1. Per record review Patient #6, who was admitted on [DATE], underwent an outpatient surgical procedure to the right wrist to repair a damaged nerve on 6/1/12. Although the patient returned to the facility at approximately 2:30 PM on 6/1/12, there is no evidence assessment of the hand or surgical site had been conducted, until almost 24 hours later, at 1:00 PM on 6/2/12 when the note indicated the patient had returned movement in fingers and sensation in thumb of right post surgical hand. In addition, although the patient complained of and was treated for ongoing pain in the hand, the only nursing assessment of the condition of the hand was a note on 6/3/12 at 7:00 PM that stated the dressing had been changed, the wound site was clean and dry and without evidence of infection. A Medical Clinic Consultation request, dated 6/5/12, stated that the patient's plaster splint had gotten wet, that nursing staff "modified" with plaster and gauze and the patient was in need of wrist stabilization. An assessment was conducted by the PA (Physician Assistant), on 6/5/12, and the plan was to place in large cock up splint, allowed to remove when showering. Although subsequent nurses notes, on 6/7/12, at 7:35 PM and 6/8/12 at 2:45 PM, respectively, indicated that the patient had complained that his/her right wrist splint was too small and s/he had pain in the wrist, also complaining on 6/9/12, "feels like electric shocks going through my arm " and again, at 8:00 PM on 6/9/12, "about having more nerve pain in hand", there was no evidence of any assessment of the condition of the wrist/hand until 3 days later on 6/10/12. A medical clinic Consultation report, dated 6/10/12, stated the reason for the consultation was: "R wrist pain - evaluate for splint size". The consultation stated that the patient complained of continued Rt wrist pain with numbness of thumb; "States cast got wet and it wasn ' t recasted. Had splint but it was too small. Having increased pain with movement, numbness of thumb." The plan indicated a larger splint was applied, to be worn except when bathing. The patient had a follow up appointment, on 6/12/12, with the surgeon who had performed the surgery on 6/1/12 and, because of ongoing problems, the patient, subsequently underwent a second surgery of the right wrist, on 6/15/12.

The VP of Patient Care & CNO confirmed the lack of assessment by nursing during interview on the afternoon of 2/21/13.

2. Per record review, Patient #7, who was admitted , involuntarily on 12/11/12, had a medical clinic Consult, dated 12/18/12 that stated; Reason for consultation: "Pt reports falling, injuring R knee. Increased pain, limited ROM (Range of Motion). Pt also requests pictures be taken of bruising on......forearms". Despite the request and documentation by RN#2, dated 12/20/12, that Patient #7 had alleged that, during the prior weekend, MHW #2 had struck him/her on the left arm twice, there is no evidence that any assessment of the condition of the forearms had ever been conducted.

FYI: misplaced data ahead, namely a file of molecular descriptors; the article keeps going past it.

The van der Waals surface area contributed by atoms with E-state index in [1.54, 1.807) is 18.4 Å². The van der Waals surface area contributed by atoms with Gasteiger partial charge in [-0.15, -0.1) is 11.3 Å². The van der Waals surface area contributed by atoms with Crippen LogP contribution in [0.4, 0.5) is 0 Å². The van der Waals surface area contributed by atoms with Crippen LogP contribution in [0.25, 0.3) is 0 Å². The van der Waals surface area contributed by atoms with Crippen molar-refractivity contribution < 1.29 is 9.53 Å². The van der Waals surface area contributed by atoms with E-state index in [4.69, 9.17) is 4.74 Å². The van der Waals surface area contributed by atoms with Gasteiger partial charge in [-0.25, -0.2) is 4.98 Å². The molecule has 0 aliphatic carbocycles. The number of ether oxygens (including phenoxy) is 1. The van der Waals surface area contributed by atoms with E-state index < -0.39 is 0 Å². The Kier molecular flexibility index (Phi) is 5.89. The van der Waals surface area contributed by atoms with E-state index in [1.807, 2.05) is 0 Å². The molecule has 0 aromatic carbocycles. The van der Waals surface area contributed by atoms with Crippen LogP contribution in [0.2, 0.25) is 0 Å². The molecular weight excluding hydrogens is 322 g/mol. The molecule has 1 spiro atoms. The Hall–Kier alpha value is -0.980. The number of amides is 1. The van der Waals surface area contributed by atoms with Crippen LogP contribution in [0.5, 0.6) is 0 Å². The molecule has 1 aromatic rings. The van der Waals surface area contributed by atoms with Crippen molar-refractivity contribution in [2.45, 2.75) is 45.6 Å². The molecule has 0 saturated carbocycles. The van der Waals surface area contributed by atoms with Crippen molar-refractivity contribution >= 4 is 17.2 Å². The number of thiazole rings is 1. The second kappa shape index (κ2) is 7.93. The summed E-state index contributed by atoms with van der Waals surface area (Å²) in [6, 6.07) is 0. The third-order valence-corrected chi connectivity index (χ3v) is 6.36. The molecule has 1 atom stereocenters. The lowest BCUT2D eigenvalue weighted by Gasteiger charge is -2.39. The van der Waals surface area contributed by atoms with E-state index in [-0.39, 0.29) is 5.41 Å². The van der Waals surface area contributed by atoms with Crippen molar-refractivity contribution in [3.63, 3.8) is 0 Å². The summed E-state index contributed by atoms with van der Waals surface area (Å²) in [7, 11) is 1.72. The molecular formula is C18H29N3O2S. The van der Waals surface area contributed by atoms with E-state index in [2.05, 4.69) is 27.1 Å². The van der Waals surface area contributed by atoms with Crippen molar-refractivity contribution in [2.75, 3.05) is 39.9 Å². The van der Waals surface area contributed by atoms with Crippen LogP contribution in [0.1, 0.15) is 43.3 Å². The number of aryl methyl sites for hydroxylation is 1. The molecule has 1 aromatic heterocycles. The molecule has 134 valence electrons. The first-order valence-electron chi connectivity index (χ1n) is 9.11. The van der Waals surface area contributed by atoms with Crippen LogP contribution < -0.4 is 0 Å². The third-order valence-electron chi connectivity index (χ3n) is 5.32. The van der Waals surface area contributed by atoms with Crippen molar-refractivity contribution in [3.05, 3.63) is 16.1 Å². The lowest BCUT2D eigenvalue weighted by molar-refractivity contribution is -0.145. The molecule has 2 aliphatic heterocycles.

During interview on the morning of 2/21/13 at 10:05 AM, RN #3, who had completed the clinic consult form stated that Patient #7 had approached the RN and requested to see a doctor, stating s/he had fallen and felt his/her knee was broken. RN #3 further stated that the patient had also asked to have some pictures taken of bruises on his/her forearms. The RN stated s/he remembered looking at the patient's forearms and did not remember seeing bruising, but did not recall doing any other assessment. The VP of Patient Care & CNO, who was present during the interview, confirmed the lack of nursing assessment.

In addition, NP #2 stated, during interview on 2/20/13 at 2:00 PM, that s/he had spoken with RN #3, [prior to conducting the patient's assessment], about the request to have pictures taken, and had informed the RN that they did not need someone medical to take pictures. The NP further confirmed that s/he had evaluated the patient's knee but did not assess the patient's arms.

3. Per record review, staff failed to conduct observational checks of Patient #1 in accordance with physician orders. A physician order, dated 2/5/13 at 8:40 AM, stated to "Change from 30 minute checks to 15 minute checks" and identified "paranoia" as the rationale for the order. Per review of the Level of Observation flow sheets, although staff continued the 30 minute observations of the patient they did not begin to conduct 15 minute checks until 1:00 PM, a period of greater than 4 hours after the order was written.

The Senior Director of Regulatory Compliance confirmed, during interview at 1:05 PM on 2/19/13, that staff failed to conduct observation checks in accordance with physician orders.